Natural History Study of Usher Syndrome Type 1F Launches

 In Blog

A new Foundation Fighting Blindness initiative just getting underway is a Natural History study of Usher Syndrome Type 1F (USH1F) caused by a mutation in the PCDH15 gene. The objective of the study is to understand the progression of the inherited condition.

The rare disease causes hearing loss, balance problems, difficulty with gaze stabilization, and progressive vision loss. In childhood or by early adolescence, individuals with USH1F will develop retinitis pigmentosa (RP), an eye disease that causes night blindness and a gradual loss of peripheral vision.

“The main purpose of a study like this is to help design clinical trials in the hopes of accelerating the research process, making sure the design is well-targeted, not too onerous and not too burdensome,” said Todd Durham, Foundation Vice President of Clinical & Outcomes Research. He described the study during a recent Sofia Sees Hope webinar about the Foundation’s My Retina Tracker® patient registry.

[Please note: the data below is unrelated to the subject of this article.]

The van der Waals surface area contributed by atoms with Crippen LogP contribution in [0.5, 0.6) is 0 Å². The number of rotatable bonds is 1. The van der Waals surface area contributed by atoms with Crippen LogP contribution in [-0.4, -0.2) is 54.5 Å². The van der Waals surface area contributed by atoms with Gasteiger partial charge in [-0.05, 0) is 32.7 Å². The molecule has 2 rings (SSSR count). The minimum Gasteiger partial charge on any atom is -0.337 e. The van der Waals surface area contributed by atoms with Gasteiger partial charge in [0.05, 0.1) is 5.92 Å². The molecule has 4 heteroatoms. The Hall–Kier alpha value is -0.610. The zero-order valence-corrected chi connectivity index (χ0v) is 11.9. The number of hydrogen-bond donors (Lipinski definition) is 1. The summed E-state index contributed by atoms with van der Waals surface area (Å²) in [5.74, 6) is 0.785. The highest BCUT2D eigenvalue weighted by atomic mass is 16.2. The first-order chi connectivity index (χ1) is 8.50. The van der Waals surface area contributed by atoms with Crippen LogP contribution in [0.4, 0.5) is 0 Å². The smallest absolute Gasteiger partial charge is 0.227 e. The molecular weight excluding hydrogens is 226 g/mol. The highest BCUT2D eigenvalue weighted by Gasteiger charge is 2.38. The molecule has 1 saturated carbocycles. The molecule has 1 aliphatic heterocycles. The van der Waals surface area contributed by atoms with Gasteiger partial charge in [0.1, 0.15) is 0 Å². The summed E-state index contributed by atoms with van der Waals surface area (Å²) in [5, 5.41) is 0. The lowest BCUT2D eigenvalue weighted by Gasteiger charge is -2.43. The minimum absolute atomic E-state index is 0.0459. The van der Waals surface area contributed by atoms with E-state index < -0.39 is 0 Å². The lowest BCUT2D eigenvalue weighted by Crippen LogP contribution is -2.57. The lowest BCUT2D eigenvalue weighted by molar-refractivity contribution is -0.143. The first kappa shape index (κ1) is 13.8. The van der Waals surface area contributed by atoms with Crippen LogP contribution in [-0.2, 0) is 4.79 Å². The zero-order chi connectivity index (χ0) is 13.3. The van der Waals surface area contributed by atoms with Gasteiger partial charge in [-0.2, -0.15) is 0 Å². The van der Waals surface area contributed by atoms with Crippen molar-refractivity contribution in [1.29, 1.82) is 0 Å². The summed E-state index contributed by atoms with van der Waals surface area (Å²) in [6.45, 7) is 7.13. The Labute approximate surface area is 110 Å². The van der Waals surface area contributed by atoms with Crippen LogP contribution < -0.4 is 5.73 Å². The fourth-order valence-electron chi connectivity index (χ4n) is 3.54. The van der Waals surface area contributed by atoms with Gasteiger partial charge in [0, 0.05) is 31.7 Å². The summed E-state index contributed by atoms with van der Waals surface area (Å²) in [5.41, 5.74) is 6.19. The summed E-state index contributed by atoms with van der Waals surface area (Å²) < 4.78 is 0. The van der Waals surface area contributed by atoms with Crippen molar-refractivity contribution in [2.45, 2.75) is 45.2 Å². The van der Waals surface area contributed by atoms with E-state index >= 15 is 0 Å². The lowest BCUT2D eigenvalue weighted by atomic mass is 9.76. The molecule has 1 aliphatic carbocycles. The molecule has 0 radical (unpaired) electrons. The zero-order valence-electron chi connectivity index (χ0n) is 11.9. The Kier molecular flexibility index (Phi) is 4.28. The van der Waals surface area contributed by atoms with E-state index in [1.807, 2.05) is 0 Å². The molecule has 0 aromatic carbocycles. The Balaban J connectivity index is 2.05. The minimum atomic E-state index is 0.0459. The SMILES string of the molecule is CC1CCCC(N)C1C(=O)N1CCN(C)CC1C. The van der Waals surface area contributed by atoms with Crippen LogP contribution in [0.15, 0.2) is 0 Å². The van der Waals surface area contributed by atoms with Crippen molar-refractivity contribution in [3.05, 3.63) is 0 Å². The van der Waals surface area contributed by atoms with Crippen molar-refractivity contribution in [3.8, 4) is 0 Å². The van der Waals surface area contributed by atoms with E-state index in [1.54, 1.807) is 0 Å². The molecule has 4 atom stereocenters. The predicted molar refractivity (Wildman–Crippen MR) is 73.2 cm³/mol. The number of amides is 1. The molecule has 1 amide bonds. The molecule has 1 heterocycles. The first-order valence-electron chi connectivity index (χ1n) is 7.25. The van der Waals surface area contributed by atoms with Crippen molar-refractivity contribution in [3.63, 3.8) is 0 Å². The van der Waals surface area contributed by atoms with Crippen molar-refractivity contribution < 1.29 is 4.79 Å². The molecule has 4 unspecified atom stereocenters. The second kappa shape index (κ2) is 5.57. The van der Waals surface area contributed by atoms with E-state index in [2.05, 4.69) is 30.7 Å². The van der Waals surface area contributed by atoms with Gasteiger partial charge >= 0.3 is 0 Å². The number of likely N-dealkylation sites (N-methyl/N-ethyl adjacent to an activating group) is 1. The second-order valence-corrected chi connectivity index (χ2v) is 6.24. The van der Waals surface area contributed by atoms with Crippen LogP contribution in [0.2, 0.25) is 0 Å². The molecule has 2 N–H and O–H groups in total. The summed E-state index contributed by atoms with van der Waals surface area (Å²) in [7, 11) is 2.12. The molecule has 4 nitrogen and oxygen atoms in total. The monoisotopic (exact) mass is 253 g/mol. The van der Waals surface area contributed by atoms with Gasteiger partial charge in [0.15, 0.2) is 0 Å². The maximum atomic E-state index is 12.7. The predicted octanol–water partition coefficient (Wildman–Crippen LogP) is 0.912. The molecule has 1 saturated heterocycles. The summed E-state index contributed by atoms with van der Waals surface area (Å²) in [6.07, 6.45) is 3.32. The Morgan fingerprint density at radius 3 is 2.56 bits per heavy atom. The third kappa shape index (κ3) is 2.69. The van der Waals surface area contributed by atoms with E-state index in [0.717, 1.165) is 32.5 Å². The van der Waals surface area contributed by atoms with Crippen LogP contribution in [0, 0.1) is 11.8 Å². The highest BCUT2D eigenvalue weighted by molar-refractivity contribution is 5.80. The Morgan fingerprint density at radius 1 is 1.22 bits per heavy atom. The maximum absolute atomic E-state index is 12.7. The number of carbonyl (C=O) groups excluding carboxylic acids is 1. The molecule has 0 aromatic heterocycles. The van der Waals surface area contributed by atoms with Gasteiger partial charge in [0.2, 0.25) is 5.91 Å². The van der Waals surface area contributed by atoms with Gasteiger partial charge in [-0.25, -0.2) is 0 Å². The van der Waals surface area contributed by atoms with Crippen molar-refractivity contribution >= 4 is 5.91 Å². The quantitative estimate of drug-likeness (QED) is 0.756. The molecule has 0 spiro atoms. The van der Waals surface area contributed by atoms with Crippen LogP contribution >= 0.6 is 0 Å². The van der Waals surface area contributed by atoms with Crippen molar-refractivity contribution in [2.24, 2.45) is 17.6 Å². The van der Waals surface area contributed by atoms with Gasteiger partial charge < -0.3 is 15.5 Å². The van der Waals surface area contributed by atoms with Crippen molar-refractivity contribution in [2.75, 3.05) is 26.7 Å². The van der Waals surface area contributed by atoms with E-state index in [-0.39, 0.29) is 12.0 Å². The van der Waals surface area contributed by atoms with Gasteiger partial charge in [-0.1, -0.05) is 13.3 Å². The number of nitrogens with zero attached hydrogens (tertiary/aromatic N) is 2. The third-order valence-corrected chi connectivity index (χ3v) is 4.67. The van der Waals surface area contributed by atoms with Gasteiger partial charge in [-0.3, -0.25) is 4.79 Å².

“If we can develop a way to measure the progress of the disease in the absence of a treatment, we can decide whether the follow-up period after administration of that treatment should be two years, would one year suffice, and what tools do we ultimately judge the efficacy of that new treatment.”

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